• ||

    Am I the only one secretly pulling for Santorum? As a Johnson supporter,

    Well played.

  • Thom||

    I am kind of pulling for Santorum, if only because America would have its first gay President. That's a milestone worth celebrating. A gay man would not have had this kind of chance even twenty years ago.

  • Barney The Frank||

    "Am I the only one secretly pulling for Santorum?"
    It looks like little Ricky can pull his own!

  • Tman||

    As much as I despise Santorum's social conservative agenda, I want him to beat up Romney as much as possible because Romney will probably win the GOP nod and I want Obama to lose. The more Romney gets his shit together to face the inevitable media full court press come July, the better chance he will have to beat Obama.

    I'm of the opinion that even though Romney isn't a friend to libertarians any more than Santorum is, Obama is a fucking disaster and needs to go. I don't even think Romney will be that much of an improvement over Obama, but a second term for Obama will have long term consequences that I simply cannot bear to imagine.

  • Fluffy||

    I'm hoping - and this is just a hope, mind you, as likely to be dashed as any other political hope - that if Mitt gets into office, he'll be too sensitive about being the first Mormon President to do anything too aggressive on the so-con front.

  • ||

    That's what a lot of people thought about our first African-American president.

  • Fluffy||

    Yeah, but I lived under Mitt's governance once before.

    And Romneycare is BS, but he wasn't exactly out there burning witches otherwise.

    With Santorum I actually wonder if he might bring back the auto-da-fe.

    Nobody ever expects the Santorum Inquisition.

  • robc||

    Are there any more debates?

    Santorum (and Gingrich, but less so) should be asked an auto-da-fe question.

  • Trespassers W||

    With Santorum I actually wonder if he might bring back the auto-da-fe.

    Nobody ever expects the Santorum Inquisition.

    Apparently you do.

    LOGIC PWNED

  • Brandon||

    Romney has, at one time or another, agreed with every single thing Obama has done. EVERY. SINGLE. THING. Why the hell, other than TEAM RED!!!!!, would you think Romney would be any better than Obama?

  • Tman||

    This is probably true, but the difference is that what Romney is proposing to do now as president, as opposed to what he did as Republican governor of Taxachusetts, are going to be different.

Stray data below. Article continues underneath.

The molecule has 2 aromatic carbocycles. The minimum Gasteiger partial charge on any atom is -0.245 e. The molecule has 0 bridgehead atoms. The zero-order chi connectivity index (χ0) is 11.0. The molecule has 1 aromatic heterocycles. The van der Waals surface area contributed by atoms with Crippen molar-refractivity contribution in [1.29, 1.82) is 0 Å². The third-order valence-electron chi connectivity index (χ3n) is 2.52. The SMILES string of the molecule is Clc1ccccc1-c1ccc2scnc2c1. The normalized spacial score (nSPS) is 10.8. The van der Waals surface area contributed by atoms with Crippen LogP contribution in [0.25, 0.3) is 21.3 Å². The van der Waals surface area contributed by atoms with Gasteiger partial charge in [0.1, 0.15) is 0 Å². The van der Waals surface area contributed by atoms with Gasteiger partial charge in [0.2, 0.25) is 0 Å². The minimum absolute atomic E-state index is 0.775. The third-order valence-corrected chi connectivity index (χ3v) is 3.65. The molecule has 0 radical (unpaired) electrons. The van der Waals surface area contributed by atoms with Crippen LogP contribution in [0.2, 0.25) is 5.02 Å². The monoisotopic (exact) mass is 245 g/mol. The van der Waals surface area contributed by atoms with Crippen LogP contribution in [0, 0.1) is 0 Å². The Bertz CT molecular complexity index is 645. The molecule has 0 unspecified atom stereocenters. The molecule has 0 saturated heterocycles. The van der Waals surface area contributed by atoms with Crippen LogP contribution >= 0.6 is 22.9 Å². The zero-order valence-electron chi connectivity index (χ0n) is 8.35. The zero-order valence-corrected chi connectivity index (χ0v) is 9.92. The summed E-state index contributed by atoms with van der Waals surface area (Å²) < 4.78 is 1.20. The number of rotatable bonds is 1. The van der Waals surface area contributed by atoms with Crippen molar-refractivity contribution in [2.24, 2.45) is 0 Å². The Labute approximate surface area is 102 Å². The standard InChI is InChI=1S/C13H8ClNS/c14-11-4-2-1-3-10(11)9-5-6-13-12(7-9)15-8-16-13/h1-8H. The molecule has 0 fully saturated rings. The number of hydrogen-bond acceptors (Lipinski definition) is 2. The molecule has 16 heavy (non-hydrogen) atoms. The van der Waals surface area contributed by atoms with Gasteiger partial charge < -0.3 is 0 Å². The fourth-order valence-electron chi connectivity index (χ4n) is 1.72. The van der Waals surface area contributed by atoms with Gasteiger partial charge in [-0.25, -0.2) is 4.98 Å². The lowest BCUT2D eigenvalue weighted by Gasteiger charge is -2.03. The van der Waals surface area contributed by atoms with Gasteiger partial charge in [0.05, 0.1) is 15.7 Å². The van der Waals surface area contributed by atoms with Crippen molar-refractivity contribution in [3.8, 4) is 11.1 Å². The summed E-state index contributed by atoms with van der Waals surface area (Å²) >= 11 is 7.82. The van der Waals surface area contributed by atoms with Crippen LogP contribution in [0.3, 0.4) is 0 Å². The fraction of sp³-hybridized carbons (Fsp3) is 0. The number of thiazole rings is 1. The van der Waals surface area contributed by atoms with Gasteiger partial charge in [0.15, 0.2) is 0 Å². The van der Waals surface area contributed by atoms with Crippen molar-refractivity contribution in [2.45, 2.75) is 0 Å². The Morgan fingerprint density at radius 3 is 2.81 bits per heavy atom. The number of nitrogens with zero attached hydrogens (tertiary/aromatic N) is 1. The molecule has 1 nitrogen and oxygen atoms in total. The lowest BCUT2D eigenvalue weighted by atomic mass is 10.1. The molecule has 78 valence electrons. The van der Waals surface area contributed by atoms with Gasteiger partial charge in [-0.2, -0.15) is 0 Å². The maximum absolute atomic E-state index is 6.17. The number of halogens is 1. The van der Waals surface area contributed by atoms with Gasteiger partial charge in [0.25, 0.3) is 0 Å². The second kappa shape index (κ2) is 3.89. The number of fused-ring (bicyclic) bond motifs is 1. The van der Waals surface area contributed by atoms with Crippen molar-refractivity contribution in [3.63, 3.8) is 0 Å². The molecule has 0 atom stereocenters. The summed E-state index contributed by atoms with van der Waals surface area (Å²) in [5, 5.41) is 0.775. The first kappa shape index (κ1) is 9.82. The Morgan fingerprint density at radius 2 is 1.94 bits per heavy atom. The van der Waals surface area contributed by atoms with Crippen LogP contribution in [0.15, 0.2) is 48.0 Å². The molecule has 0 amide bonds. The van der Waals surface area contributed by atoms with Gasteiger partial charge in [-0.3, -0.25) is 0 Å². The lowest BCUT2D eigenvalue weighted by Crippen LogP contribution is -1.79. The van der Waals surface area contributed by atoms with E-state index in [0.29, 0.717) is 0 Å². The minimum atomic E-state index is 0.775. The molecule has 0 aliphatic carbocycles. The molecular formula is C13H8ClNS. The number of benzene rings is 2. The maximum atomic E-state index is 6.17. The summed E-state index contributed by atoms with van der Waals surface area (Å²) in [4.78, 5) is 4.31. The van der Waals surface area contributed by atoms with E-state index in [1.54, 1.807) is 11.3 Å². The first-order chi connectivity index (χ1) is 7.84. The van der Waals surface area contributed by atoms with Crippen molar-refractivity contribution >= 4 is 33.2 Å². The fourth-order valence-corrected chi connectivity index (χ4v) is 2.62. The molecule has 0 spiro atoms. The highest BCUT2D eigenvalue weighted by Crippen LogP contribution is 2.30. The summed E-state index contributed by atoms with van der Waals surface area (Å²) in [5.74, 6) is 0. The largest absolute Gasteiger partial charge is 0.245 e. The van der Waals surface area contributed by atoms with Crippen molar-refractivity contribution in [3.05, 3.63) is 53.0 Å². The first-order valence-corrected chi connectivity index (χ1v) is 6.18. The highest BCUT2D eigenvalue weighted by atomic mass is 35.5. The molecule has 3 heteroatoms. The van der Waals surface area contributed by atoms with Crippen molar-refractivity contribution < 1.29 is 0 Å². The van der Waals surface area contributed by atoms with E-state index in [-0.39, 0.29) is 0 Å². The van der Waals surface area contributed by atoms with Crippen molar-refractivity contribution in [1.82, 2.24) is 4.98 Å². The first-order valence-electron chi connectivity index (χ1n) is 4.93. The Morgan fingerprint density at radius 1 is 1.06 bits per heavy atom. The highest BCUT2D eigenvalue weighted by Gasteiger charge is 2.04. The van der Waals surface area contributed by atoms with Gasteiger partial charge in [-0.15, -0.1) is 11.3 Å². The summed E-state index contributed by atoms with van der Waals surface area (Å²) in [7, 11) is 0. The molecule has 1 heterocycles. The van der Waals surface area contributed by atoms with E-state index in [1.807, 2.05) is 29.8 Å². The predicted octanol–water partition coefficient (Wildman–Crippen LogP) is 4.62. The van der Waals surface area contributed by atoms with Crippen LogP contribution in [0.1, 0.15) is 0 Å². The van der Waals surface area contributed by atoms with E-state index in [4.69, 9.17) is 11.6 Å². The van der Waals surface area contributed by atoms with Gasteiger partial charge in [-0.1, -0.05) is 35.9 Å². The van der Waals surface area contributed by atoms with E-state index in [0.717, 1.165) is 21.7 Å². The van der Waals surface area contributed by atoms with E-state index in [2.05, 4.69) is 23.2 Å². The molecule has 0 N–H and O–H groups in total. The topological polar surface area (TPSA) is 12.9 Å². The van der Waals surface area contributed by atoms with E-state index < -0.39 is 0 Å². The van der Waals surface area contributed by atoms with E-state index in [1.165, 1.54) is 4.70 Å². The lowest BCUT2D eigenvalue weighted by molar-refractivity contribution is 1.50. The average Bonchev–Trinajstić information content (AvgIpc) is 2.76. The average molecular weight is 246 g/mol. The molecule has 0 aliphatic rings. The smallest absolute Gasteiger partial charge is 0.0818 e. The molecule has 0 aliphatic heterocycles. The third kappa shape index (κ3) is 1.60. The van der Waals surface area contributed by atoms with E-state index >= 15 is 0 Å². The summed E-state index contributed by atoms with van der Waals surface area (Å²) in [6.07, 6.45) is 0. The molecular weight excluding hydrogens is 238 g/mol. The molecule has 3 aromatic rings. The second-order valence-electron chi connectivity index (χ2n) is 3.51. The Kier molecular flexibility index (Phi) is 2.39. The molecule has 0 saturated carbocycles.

And what Obama is doing NOW and proposes to do in the future is worse IMO than anything that Romney is currently proposing.

    I don't believe there is much difference overall, but I do believe that Romney at least has some experience at doing something besides working at taxpayers expense. Obama is turning us in to a Euro-socialist nightmare and I think getting him out of office so the GOP has more power to push back against big government is paramount, regardless of the nominee.

  • ||

    the difference is that what Romney is proposing to do now as president, as opposed to what he did as Republican governor of Taxachusetts, are going to be different.

    When I have to pick between what a politician promises, and what he's done, guess which way I go?

  • Tman||

    I agree, but again, I'm sticking to my premise that letting Obama get another four would be worse than letting Mittens win.

    There are a variety of reasons- potential SCOTUS judges, foreign policy/free trade negotiations, taxation in general- at which Obama has done about everything wrong one could possibly imagine.

    I'm not defending Mittens, I'm saying that the alternative is far FAR worse.

  • Gray Ghost||

    On the flip side, at least The One will have to contend with a hostile Congress. I look at Romney, and I see W all over again. The only thing that will change is that Romney will support different cronies than Obama. Whether that outweighs four more years of O's shitty judicial nominations, I don't know.

    Which case---Obama or Romney---will bring about the Fiscopalypse quicker? I really don't know.

  • Gojira||

    Eh, I'm sympathetic, but I think you're losing historical perspective. Republicans said the exact same thing about Jimmy Carter in 1980, and about Clinton over a decade later.

    Every dem president is hysterically proclaimed to be the "worst" and most "radically left-wing" ever, and that's how republicans sucker you, time and time again, into voting for their guy, because hey, at least he's not TEAM BLUE! And so nothing ever changes, and that is how we fail.

  • Tman||

    Republicans said the exact same thing about Jimmy Carter in 1980

    Carter was pretty terrible. Gas lines? Inflation? At the time one could argue that another four years of Jimmy would not have been an improvement.

    Every dem president is hysterically proclaimed to be the "worst" and most "radically left-wing" ever

    So what? Both sides can scream for the fences I don't care.

    that's how republicans sucker you, time and time again, into voting for their guy, because hey, at least he's not TEAM BLUE! And so nothing ever changes, and that is how we fail.